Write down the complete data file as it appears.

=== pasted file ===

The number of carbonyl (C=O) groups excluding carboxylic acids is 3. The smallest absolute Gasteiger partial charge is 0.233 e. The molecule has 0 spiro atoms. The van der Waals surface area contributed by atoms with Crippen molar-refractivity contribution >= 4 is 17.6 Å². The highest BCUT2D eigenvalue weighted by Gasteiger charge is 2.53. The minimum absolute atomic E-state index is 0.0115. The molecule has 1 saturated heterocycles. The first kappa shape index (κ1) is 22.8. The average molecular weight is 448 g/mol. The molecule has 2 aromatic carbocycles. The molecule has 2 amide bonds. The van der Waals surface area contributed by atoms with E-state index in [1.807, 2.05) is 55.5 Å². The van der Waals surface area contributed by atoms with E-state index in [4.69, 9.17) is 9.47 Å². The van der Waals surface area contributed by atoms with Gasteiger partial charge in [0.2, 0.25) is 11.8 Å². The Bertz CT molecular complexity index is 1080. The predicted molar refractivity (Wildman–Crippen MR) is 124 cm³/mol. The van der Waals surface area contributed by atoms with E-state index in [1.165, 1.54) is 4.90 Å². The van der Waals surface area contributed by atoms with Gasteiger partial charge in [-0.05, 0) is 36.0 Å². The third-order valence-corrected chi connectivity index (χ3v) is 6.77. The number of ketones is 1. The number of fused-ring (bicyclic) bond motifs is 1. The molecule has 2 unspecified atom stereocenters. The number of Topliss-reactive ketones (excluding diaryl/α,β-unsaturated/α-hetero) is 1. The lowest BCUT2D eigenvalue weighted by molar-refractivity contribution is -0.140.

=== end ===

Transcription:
The number of carbonyl (C=O) groups excluding carboxylic acids is 3. The smallest absolute Gasteiger partial charge is 0.233 e. The molecule has 0 spiro atoms. The van der Waals surface area contributed by atoms with Crippen molar-refractivity contribution >= 4 is 17.6 Å². The highest BCUT2D eigenvalue weighted by Gasteiger charge is 2.53. The minimum absolute atomic E-state index is 0.0115. The molecule has 1 saturated heterocycles. The first kappa shape index (κ1) is 22.8. The average molecular weight is 448 g/mol. The molecule has 2 aromatic carbocycles. The molecule has 2 amide bonds. The van der Waals surface area contributed by atoms with E-state index in [1.807, 2.05) is 55.5 Å². The van der Waals surface area contributed by atoms with E-state index in [4.69, 9.17) is 9.47 Å². The van der Waals surface area contributed by atoms with Gasteiger partial charge in [0.2, 0.25) is 11.8 Å². The Bertz CT molecular complexity index is 1080. The predicted molar refractivity (Wildman–Crippen MR) is 124 cm³/mol. The van der Waals surface area contributed by atoms with E-state index in [1.165, 1.54) is 4.90 Å². The van der Waals surface area contributed by atoms with Gasteiger partial charge in [-0.05, 0) is 36.0 Å². The third-order valence-corrected chi connectivity index (χ3v) is 6.77. The number of ketones is 1. The number of fused-ring (bicyclic) bond motifs is 1. The molecule has 2 unspecified atom stereocenters. The number of Topliss-reactive ketones (excluding diaryl/α,β-unsaturated/α-hetero) is 1. The lowest BCUT2D eigenvalue weighted by molar-refractivity contribution is -0.140.